But the Jayhawks season was far from being over. We finished 32-7, won the Big 12 outright at 16-2, landed a No. 2 seed. Yet no one was giving this team a shot. Several were saying KU might be vulnerable to an upset loss to No. 15 seeded Detroit.

We would have another rivalry game a month later in the Elite 8. It was Bill Self vs. Roy Williams, Round 2.

It was a great high-scoring first half, the teams went into the locker room tied 47-47. KU's defense tightened in the second half, held the high scoring Tar Heels to just 20 points. Bill Self was on to his second Final Four in five years, second win over Roy in five years. KU wins 80-67.

Kansas had another thriller in the Final Four, beating Ohio State 64-62, a crazy victory because we led for less than four total minutes.

In the national championship, we were going up against a pseudo-NBA team. The Kentucky Wildcats were 37-2, with National Player of the Year Anthony Davis + NBA Lottery picks Michael Kidd-Gilchrist and Terrence Jones. Add Marquis Teague, Doron Lamb, and Darius Miller, we were just outmatched. No one on TV picked KU to win. It was hard even as a KU fan to believe.

Yet the Jayhawks did what they did best all year. Just kept fighting. Down 41-27 at half, the Jayhawks hung in there like Rocky vs. Apollo Creed. The lead was down to five points with a minute and a half to go. In the end, we only lost 67-59.

Syracuse hurt in 2003. Losing to Maryland hurt in 2002. But this loss was different, and I'm not sure we'll ever feel something like this again. The truth is, it wsn't devastating. This KU team overachieved all the way to the final game. Bill Self said it best when the team was greeted by fans on their return home.

"We didn't lose, we just ran out of time."

Articles referenced


2017-18 Season

Billy Preston is gone. Frustrated by the investigation, Preston has chosen to leave campus and go play for a professional team in Bosnia.

And it's hard to blame him. He has his career to think about. He needs some exposure, try and solidify a spot in the NBA Draft's first round. There were no signs that he was going to play this season so he needed to take matters into his own hands, make a decision for his career and his family.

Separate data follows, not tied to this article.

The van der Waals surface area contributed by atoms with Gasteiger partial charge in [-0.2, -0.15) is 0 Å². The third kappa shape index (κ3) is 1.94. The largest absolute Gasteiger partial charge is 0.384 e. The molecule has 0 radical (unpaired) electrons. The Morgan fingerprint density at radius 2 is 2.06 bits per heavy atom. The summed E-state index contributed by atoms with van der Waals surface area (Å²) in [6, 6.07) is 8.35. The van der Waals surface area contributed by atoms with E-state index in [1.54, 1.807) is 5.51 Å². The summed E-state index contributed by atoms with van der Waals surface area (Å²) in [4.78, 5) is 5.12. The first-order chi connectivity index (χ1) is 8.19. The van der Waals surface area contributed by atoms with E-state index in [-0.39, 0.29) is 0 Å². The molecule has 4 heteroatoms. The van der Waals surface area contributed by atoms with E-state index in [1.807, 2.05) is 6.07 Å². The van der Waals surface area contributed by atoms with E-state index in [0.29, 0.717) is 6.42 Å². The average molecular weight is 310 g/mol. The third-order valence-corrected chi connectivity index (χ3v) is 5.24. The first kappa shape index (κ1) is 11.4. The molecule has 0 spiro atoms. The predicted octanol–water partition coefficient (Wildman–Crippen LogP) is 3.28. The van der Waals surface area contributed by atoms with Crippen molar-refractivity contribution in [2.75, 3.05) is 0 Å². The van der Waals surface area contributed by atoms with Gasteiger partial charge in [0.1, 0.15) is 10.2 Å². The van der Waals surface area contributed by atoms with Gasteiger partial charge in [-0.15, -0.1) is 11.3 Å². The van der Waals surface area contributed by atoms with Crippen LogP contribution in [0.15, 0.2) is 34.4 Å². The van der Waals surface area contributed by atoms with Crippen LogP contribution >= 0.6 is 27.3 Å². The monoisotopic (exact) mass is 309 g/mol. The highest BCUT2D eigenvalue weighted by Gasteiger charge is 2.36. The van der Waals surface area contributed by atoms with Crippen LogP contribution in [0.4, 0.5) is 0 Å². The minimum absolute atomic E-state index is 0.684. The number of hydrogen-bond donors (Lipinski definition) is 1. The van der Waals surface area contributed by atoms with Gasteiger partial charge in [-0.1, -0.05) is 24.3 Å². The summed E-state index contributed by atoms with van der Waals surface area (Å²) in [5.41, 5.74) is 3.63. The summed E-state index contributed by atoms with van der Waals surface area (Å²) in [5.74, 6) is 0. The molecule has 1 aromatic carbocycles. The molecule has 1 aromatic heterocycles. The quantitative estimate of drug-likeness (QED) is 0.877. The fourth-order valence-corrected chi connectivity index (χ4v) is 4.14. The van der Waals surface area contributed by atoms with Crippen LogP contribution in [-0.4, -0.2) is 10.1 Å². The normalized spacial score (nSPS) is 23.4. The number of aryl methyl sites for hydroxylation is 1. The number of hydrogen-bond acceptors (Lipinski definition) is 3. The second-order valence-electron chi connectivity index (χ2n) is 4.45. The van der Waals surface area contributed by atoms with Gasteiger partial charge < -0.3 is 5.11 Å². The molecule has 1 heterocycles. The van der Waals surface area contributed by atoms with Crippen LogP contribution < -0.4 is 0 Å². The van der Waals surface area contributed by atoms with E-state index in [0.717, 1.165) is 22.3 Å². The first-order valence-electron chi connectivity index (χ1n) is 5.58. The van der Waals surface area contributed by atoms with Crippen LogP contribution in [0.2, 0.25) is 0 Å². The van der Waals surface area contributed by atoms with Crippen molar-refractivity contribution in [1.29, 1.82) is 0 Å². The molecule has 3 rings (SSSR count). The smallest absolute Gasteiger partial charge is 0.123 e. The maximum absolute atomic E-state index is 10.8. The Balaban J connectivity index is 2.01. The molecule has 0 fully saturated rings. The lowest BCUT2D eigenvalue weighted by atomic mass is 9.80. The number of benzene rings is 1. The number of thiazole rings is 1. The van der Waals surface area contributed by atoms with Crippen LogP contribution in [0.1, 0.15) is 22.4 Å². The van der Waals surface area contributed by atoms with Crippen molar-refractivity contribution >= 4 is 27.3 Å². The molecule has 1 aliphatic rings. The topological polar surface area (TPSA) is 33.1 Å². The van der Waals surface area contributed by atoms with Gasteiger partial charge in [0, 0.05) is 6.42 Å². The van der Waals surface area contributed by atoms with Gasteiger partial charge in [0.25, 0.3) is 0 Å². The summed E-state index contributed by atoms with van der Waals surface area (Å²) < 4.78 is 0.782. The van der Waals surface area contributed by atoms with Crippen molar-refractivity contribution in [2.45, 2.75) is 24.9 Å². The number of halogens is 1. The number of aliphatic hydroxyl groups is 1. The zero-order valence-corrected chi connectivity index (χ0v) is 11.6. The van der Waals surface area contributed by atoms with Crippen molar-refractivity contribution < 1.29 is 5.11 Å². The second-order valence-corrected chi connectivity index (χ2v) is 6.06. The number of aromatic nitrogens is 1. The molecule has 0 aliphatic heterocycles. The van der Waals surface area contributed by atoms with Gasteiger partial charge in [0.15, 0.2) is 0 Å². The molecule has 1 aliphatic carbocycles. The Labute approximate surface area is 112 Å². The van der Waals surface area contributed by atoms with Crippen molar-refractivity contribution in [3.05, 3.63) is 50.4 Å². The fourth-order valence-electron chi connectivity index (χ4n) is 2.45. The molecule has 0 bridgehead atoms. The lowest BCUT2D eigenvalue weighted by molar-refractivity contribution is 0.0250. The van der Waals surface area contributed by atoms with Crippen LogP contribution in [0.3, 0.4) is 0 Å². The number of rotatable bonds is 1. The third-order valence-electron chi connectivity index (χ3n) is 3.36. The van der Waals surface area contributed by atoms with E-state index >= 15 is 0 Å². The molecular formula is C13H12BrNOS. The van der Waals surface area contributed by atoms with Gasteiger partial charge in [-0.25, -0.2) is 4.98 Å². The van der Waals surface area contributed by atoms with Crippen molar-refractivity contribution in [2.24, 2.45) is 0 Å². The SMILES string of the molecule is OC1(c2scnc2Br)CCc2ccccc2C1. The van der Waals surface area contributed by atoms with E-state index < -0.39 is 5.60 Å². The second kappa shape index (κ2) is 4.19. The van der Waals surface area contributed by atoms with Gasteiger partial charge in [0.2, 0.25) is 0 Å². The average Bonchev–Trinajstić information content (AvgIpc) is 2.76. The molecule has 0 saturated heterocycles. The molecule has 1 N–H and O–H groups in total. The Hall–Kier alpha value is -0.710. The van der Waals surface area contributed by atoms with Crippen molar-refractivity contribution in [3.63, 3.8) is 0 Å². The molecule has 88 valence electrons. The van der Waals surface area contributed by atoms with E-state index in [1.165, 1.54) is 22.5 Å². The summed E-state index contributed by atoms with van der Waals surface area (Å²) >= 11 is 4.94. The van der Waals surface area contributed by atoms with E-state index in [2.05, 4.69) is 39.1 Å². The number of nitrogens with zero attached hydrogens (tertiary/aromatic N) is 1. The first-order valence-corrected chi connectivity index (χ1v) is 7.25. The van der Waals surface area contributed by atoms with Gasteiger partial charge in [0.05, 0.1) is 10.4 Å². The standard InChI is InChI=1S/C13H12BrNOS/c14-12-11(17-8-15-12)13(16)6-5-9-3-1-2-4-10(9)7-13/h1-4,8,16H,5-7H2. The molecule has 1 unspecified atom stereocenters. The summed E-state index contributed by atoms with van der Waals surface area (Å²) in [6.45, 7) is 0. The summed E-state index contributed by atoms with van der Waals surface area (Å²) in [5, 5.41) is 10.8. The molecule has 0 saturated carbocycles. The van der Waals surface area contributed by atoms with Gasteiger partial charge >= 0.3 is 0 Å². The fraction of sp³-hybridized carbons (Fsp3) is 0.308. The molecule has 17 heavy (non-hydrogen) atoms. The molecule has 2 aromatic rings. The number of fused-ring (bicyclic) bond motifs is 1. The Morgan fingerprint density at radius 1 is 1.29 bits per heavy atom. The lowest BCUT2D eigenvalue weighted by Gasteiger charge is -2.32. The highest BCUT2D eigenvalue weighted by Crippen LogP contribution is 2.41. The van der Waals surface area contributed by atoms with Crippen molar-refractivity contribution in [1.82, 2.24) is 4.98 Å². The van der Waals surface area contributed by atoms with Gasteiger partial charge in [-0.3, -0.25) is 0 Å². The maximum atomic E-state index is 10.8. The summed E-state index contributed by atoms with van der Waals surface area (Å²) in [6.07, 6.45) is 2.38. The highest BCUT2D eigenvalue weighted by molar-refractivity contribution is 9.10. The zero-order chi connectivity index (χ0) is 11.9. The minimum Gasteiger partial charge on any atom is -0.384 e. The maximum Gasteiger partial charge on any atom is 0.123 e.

Thankfully, the De Sousa situation worked out, but the kid's the equivalent of a high school senior. That's a lot to put on his plate.

We were still small inside. And no time did we look smaller than that first half in Morgantown. Ended up down 41-27 at halftime. West Virginia's big man, Konate, had five first-half blocks. He looked like the Gladiator and we looked like the small Junior Varsity team.

This is the type of half I was afraid of. And I should have seen it coming, too. If we had that much trouble with K-State and Iowa State on our homecourt, what did I expect going on the road to play a team ranked No. 6?

2012-13 Season

Alright. One win away from a National Championship last year. Robinson and Taylor both graduated. This is the year for a rebuild. Right?

In what became one of my favorite teams ever, the Jayhawks led by Elijah Johnson, Ben McLemore, Travis Releford, Kevin Young, Jeff Withey showed what's possible when a team of humble guys commits to playing really hard defense.

This "rebuild" started out 19-1. Finished 31-6, tied for first place in the Big 12. The Selection Committee had no choice but to give this team a No. 1 seed. They might not look the part personnel-wise, but the way they played, they earned that No. 1 seed all season long.

McLemore was a one-and-done, but maybe the most exciting freshman addition was a guy by the name of Perry Ellis. Perry had flashes, especially toward the end of the season. He looked like the kind of guy who would stay all four years and just get incrementally better each season.

What a career that would be.

2017-18 Season

The pre-game hype was all about Trae Young, the guard for Oklahoma who plays like Steph Curry and became ESPN's biggest obsession since Tim Tebow.

Young had a great game, 26 points on nine shots, but Kansas was in control. Until the story of this game became Udoka's free throws.

Lon Kruger went "Hack-a-Shaq," or "Poke-a-Doke" on us down the stretch. Udoka missed six-of-seven free throws while the opposing crowd cheered against him. Those empty possessions allowed Oklahoma to climb back and steal one from KU, 85-80.

Texas Tech was now in the driver's seat of the Big 12 race. West Virginia and Oklahoma still in the mix. And the scary part is, Kruger might have just given the blueprint to the other eight teams in the conference. It raised the question, can we even play Udoka at the end of a game?

2013-14 Season

What the year before lacked in star power, this team made up for with superstar freshmen Joel Embiid and Andrew Wiggins.

This was on full display in the Champions Classic in Chicago. Jabari Parker dominated the first half, but it was Wiggins in the second scoring 16 points, locking down Parker on defense.

But as the year went on, it was Embiid who was starting to become the bigger standout freshman talent. Embiid looked like a young Hakeem Olajuwon. He looked like a once-in-a-generation type of player, a standout the likes of an Anthony Davis or Kevin Durant.